Once you’ve got a clean puddle with a nice stable arc, you’re ready to fill the weld. To do this, just let the electrode melt some filler rod onto the puddle while simultaneously moving it forward at roughly 1/2-inch per second. Try not to stop or slow down because doing so will cause the metal to cool and harden while there is still more to be added. If you need to pause for any reason, it’s best to turn off your gas first because stopping the arc can cause it to pop, throw molten metal, or start arcing on its own which is very dangerous.


 What is MIG welding 

It’s not as forgiving of mistakes, but there are many who believe that MIG offers better coverage on thick metals.

Funds for this which will be used up in one year can be allocated to other projects and initiatives that would need around two years to finish. This situation is different from the first one because the funds will run out before the project is completed and it is not a new allocation ofMIG WELDING funds. The example I had earlier about procrastination was more of an irrational belief than a rational belief because it took me some time to realize that even though I felt like I had a lot of work ahead, it would also be rewarding and fun. I had to really look inside myself and realize that I believed working on the project was actually better than not working on it.

This is a good time to revisit some of our earlier discussions about how we might approach this topic with others who hold different worldviews if they brought up this question as to their belief. A lot of people believe that tig welding is better than MIG welding.

This topic might also be a good time to revisit how other people’s worldviews may require some changes in the way we present information. In this case, other people thinking that tig is better may mean that they’re not aware of all the benefits of MIG because it doesn’t fit their own personal beliefs about what works best.


 Which process should you use for your project?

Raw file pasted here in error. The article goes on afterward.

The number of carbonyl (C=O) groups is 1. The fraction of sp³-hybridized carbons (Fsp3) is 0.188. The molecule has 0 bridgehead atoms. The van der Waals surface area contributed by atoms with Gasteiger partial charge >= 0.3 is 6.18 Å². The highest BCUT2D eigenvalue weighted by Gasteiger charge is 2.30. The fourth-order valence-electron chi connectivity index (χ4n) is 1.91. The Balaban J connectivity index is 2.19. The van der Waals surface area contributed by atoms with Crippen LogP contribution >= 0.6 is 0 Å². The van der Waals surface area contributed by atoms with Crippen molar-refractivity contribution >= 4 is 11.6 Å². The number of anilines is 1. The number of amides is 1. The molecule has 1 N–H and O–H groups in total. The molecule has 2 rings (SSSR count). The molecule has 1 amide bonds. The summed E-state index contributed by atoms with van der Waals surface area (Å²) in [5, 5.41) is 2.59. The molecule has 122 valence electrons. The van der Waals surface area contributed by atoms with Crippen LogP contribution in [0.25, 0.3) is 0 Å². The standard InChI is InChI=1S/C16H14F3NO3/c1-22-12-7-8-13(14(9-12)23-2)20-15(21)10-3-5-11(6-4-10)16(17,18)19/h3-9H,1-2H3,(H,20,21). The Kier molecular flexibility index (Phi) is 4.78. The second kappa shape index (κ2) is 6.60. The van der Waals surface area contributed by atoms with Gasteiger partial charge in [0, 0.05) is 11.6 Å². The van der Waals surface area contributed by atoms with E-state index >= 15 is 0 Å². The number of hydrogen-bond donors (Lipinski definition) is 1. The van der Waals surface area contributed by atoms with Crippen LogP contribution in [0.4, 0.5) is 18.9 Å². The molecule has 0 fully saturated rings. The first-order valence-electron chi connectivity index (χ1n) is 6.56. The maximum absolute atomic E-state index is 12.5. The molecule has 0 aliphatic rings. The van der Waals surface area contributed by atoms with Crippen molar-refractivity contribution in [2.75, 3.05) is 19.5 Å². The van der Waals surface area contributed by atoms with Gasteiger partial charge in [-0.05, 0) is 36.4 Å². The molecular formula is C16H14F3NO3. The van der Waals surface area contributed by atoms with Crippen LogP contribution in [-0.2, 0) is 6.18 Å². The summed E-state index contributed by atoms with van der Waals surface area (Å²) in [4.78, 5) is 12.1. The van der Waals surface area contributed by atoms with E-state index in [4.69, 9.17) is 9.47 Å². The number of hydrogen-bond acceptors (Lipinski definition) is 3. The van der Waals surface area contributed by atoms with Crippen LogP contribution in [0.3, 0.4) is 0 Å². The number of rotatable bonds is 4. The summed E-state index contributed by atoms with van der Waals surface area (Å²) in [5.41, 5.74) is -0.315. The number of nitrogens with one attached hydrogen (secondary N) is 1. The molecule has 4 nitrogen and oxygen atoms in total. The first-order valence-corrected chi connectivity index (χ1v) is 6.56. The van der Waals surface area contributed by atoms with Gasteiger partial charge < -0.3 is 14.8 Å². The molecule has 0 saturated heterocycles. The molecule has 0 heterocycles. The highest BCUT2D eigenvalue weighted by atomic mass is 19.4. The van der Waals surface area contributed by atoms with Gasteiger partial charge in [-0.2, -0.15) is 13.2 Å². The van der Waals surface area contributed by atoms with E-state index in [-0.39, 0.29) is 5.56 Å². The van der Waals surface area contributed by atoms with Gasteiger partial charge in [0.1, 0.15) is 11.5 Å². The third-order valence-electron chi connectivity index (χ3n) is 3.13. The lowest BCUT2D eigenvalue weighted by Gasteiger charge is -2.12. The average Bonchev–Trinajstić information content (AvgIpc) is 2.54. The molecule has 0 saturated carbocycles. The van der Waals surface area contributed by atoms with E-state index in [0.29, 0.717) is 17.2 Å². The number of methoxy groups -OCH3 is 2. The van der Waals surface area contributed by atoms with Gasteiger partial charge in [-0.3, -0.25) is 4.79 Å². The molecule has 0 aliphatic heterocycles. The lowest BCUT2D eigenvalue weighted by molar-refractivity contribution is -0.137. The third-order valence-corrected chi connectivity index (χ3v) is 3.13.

You need to weld a project and you’re not sure which process is best for the job. TIG welding offers more control and precision, but MIG welding is less difficult. If you want the highest quality of welds, go with TIG welding. However, if your project needs to be completed quickly or on thicker metals then MIG might be better for you.


 Why would you choose one over the other 

There are a few factors that distinguish TIG from MIG welding. The most relevant is the heating of the material to be welded. In MIG, an electric current flows through a wire and burns off and melts parts of the metal and mixes it with other parts in order to form a pool. It is often thought of as “a process in which the welder simply pushes metal into place.”

But while this technique can produce decent results, it’s not too wise when working with thinner materials such as sheet metal or flexible tubing. That’s because there may not be enough arc-supplied heat to adequately melt all the surfaces before melting resumes at its own pace rather than being controlled by you.


 TIG welding Pros: 

-More control and precision over the weld

-Can do fill and overlaps

-Welding is more forgiving of mistakes

-Better coverage on thick metals

 TIG welding Cons: 

-More expensive than MIG welding

-Can be difficult to learn


 MIG welding Pros: 

-Much more affordable than TIG welding

-Easier to learn and practice

 MIG welding Cons: 

-Can’t do fill or overlaps because the source of the arc is not being manually controlled by the welder, so it can’t be stopped/started at will.



While there are many similarities between the two processes, they mainly differ in how welding rods must be manually added and an electrical current is created. If you’re looking for more control over the welding process, a TIG welder may be better for you. If you want to increase efficiency and speed, MIG welding might be more up your alley.